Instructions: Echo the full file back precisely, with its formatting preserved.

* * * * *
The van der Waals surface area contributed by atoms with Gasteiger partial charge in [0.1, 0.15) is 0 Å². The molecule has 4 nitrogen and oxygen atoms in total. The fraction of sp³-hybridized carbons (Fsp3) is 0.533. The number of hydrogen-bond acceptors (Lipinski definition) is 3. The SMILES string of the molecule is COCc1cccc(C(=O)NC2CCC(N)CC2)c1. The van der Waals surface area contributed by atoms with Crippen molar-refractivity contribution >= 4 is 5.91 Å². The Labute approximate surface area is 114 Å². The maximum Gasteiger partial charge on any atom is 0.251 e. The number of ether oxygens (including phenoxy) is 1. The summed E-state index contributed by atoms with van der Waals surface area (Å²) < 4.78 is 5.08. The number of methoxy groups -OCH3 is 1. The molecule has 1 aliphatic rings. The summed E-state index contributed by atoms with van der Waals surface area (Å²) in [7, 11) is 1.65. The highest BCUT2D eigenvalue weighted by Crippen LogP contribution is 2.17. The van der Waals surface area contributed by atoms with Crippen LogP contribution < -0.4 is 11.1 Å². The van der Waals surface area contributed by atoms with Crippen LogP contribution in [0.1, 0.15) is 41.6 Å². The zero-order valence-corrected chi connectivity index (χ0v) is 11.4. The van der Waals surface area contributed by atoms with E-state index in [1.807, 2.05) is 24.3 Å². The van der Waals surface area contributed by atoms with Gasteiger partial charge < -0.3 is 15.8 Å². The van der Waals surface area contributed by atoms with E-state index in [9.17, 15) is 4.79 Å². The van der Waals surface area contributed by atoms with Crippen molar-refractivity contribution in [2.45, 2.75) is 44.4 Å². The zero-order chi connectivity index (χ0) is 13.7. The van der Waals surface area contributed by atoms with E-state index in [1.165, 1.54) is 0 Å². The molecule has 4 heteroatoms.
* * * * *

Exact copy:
The van der Waals surface area contributed by atoms with Gasteiger partial charge in [0.1, 0.15) is 0 Å². The molecule has 4 nitrogen and oxygen atoms in total. The fraction of sp³-hybridized carbons (Fsp3) is 0.533. The number of hydrogen-bond acceptors (Lipinski definition) is 3. The SMILES string of the molecule is COCc1cccc(C(=O)NC2CCC(N)CC2)c1. The van der Waals surface area contributed by atoms with Crippen molar-refractivity contribution >= 4 is 5.91 Å². The Labute approximate surface area is 114 Å². The maximum Gasteiger partial charge on any atom is 0.251 e. The number of ether oxygens (including phenoxy) is 1. The summed E-state index contributed by atoms with van der Waals surface area (Å²) < 4.78 is 5.08. The number of methoxy groups -OCH3 is 1. The molecule has 1 aliphatic rings. The summed E-state index contributed by atoms with van der Waals surface area (Å²) in [7, 11) is 1.65. The highest BCUT2D eigenvalue weighted by Crippen LogP contribution is 2.17. The van der Waals surface area contributed by atoms with Crippen LogP contribution < -0.4 is 11.1 Å². The van der Waals surface area contributed by atoms with Crippen LogP contribution in [0.1, 0.15) is 41.6 Å². The zero-order valence-corrected chi connectivity index (χ0v) is 11.4. The van der Waals surface area contributed by atoms with E-state index in [1.807, 2.05) is 24.3 Å². The van der Waals surface area contributed by atoms with Gasteiger partial charge < -0.3 is 15.8 Å². The van der Waals surface area contributed by atoms with E-state index in [9.17, 15) is 4.79 Å². The van der Waals surface area contributed by atoms with Crippen molar-refractivity contribution in [2.45, 2.75) is 44.4 Å². The zero-order chi connectivity index (χ0) is 13.7. The van der Waals surface area contributed by atoms with E-state index in [1.165, 1.54) is 0 Å². The molecule has 4 heteroatoms.